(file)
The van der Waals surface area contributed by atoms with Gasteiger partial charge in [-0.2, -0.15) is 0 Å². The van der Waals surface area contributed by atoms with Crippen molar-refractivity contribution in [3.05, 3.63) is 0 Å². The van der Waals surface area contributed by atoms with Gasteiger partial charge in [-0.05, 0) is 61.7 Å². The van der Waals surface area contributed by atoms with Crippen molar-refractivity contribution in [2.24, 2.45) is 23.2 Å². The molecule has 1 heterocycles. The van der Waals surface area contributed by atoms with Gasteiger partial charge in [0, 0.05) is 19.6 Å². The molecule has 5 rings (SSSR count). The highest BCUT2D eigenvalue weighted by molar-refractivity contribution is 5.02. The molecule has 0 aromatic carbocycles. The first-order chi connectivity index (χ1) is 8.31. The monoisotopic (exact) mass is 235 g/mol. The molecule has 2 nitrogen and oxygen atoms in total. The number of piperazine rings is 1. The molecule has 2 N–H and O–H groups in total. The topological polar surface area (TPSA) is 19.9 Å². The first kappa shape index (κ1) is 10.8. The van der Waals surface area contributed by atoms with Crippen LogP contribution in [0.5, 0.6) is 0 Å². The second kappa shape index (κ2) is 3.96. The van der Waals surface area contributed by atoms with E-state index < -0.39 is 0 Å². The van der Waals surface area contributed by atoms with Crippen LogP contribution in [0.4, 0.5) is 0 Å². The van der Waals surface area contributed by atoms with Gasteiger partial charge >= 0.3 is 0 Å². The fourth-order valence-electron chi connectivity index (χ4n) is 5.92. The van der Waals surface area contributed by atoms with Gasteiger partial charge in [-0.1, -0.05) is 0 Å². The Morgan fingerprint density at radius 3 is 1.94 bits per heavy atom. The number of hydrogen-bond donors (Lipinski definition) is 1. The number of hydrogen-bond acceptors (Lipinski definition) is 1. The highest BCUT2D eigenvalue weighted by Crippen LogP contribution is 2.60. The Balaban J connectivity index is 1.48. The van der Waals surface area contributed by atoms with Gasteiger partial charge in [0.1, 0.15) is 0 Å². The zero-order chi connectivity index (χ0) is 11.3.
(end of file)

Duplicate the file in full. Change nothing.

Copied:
The van der Waals surface area contributed by atoms with Gasteiger partial charge in [-0.2, -0.15) is 0 Å². The van der Waals surface area contributed by atoms with Crippen molar-refractivity contribution in [3.05, 3.63) is 0 Å². The van der Waals surface area contributed by atoms with Gasteiger partial charge in [-0.05, 0) is 61.7 Å². The van der Waals surface area contributed by atoms with Crippen molar-refractivity contribution in [2.24, 2.45) is 23.2 Å². The molecule has 1 heterocycles. The van der Waals surface area contributed by atoms with Gasteiger partial charge in [0, 0.05) is 19.6 Å². The molecule has 5 rings (SSSR count). The highest BCUT2D eigenvalue weighted by molar-refractivity contribution is 5.02. The molecule has 0 aromatic carbocycles. The first-order chi connectivity index (χ1) is 8.31. The monoisotopic (exact) mass is 235 g/mol. The molecule has 2 nitrogen and oxygen atoms in total. The number of piperazine rings is 1. The molecule has 2 N–H and O–H groups in total. The topological polar surface area (TPSA) is 19.9 Å². The first kappa shape index (κ1) is 10.8. The van der Waals surface area contributed by atoms with Crippen LogP contribution in [0.5, 0.6) is 0 Å². The second kappa shape index (κ2) is 3.96. The van der Waals surface area contributed by atoms with E-state index < -0.39 is 0 Å². The van der Waals surface area contributed by atoms with Crippen LogP contribution in [0.4, 0.5) is 0 Å². The van der Waals surface area contributed by atoms with Gasteiger partial charge >= 0.3 is 0 Å². The fourth-order valence-electron chi connectivity index (χ4n) is 5.92. The van der Waals surface area contributed by atoms with Gasteiger partial charge in [-0.1, -0.05) is 0 Å². The Morgan fingerprint density at radius 3 is 1.94 bits per heavy atom. The number of hydrogen-bond donors (Lipinski definition) is 1. The number of hydrogen-bond acceptors (Lipinski definition) is 1. The highest BCUT2D eigenvalue weighted by Crippen LogP contribution is 2.60. The Balaban J connectivity index is 1.48. The van der Waals surface area contributed by atoms with Gasteiger partial charge in [0.1, 0.15) is 0 Å². The zero-order chi connectivity index (χ0) is 11.3.